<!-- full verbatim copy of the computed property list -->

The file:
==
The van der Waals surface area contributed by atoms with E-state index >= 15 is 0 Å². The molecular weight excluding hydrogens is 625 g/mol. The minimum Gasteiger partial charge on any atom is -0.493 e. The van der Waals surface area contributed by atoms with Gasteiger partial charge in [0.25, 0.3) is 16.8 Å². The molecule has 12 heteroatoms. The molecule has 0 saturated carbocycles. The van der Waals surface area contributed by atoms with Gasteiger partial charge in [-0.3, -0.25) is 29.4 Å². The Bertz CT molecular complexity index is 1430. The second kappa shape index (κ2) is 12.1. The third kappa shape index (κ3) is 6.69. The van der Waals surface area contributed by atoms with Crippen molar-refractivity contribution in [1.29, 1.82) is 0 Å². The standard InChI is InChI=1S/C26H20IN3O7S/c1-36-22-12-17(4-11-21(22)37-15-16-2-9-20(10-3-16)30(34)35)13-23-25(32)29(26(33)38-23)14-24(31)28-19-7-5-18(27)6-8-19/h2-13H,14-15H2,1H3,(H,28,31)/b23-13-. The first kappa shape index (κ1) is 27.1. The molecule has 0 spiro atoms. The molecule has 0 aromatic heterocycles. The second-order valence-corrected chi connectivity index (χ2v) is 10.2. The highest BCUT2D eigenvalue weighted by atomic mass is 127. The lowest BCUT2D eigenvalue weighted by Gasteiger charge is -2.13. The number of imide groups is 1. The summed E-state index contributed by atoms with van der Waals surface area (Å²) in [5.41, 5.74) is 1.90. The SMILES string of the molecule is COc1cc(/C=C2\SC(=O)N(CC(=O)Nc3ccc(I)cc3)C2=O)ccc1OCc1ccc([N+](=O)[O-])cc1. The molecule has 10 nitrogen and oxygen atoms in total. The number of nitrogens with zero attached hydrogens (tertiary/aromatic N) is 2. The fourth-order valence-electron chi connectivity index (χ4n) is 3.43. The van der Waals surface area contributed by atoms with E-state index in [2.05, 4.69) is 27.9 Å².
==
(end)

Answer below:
The van der Waals surface area contributed by atoms with E-state index >= 15 is 0 Å². The molecular weight excluding hydrogens is 625 g/mol. The minimum Gasteiger partial charge on any atom is -0.493 e. The van der Waals surface area contributed by atoms with Gasteiger partial charge in [0.25, 0.3) is 16.8 Å². The molecule has 12 heteroatoms. The molecule has 0 saturated carbocycles. The van der Waals surface area contributed by atoms with Gasteiger partial charge in [-0.3, -0.25) is 29.4 Å². The Bertz CT molecular complexity index is 1430. The second kappa shape index (κ2) is 12.1. The third kappa shape index (κ3) is 6.69. The van der Waals surface area contributed by atoms with Crippen molar-refractivity contribution in [1.29, 1.82) is 0 Å². The standard InChI is InChI=1S/C26H20IN3O7S/c1-36-22-12-17(4-11-21(22)37-15-16-2-9-20(10-3-16)30(34)35)13-23-25(32)29(26(33)38-23)14-24(31)28-19-7-5-18(27)6-8-19/h2-13H,14-15H2,1H3,(H,28,31)/b23-13-. The first kappa shape index (κ1) is 27.1. The molecule has 0 spiro atoms. The molecule has 0 aromatic heterocycles. The second-order valence-corrected chi connectivity index (χ2v) is 10.2. The highest BCUT2D eigenvalue weighted by atomic mass is 127. The lowest BCUT2D eigenvalue weighted by Gasteiger charge is -2.13. The number of imide groups is 1. The summed E-state index contributed by atoms with van der Waals surface area (Å²) in [5.41, 5.74) is 1.90. The SMILES string of the molecule is COc1cc(/C=C2\SC(=O)N(CC(=O)Nc3ccc(I)cc3)C2=O)ccc1OCc1ccc([N+](=O)[O-])cc1. The molecule has 10 nitrogen and oxygen atoms in total. The number of nitrogens with zero attached hydrogens (tertiary/aromatic N) is 2. The fourth-order valence-electron chi connectivity index (χ4n) is 3.43. The van der Waals surface area contributed by atoms with E-state index in [2.05, 4.69) is 27.9 Å².